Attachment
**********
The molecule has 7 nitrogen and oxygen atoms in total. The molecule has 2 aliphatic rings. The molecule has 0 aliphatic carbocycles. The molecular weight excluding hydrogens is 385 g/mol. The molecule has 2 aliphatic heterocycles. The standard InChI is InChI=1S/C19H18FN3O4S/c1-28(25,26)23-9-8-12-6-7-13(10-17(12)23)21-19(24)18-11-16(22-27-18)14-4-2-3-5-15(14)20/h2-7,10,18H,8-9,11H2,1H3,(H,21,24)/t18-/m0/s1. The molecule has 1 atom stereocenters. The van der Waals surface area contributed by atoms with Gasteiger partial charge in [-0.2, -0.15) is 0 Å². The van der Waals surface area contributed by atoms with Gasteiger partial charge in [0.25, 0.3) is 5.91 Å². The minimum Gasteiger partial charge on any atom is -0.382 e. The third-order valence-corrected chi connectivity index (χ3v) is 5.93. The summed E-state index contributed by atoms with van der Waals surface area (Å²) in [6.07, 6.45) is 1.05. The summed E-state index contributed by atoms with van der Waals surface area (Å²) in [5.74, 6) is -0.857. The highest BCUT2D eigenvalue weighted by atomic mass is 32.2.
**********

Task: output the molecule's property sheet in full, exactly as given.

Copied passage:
The molecule has 7 nitrogen and oxygen atoms in total. The molecule has 2 aliphatic rings. The molecule has 0 aliphatic carbocycles. The molecular weight excluding hydrogens is 385 g/mol. The molecule has 2 aliphatic heterocycles. The standard InChI is InChI=1S/C19H18FN3O4S/c1-28(25,26)23-9-8-12-6-7-13(10-17(12)23)21-19(24)18-11-16(22-27-18)14-4-2-3-5-15(14)20/h2-7,10,18H,8-9,11H2,1H3,(H,21,24)/t18-/m0/s1. The molecule has 1 atom stereocenters. The van der Waals surface area contributed by atoms with Gasteiger partial charge in [-0.2, -0.15) is 0 Å². The van der Waals surface area contributed by atoms with Gasteiger partial charge in [0.25, 0.3) is 5.91 Å². The minimum Gasteiger partial charge on any atom is -0.382 e. The third-order valence-corrected chi connectivity index (χ3v) is 5.93. The summed E-state index contributed by atoms with van der Waals surface area (Å²) in [6.07, 6.45) is 1.05. The summed E-state index contributed by atoms with van der Waals surface area (Å²) in [5.74, 6) is -0.857. The highest BCUT2D eigenvalue weighted by atomic mass is 32.2.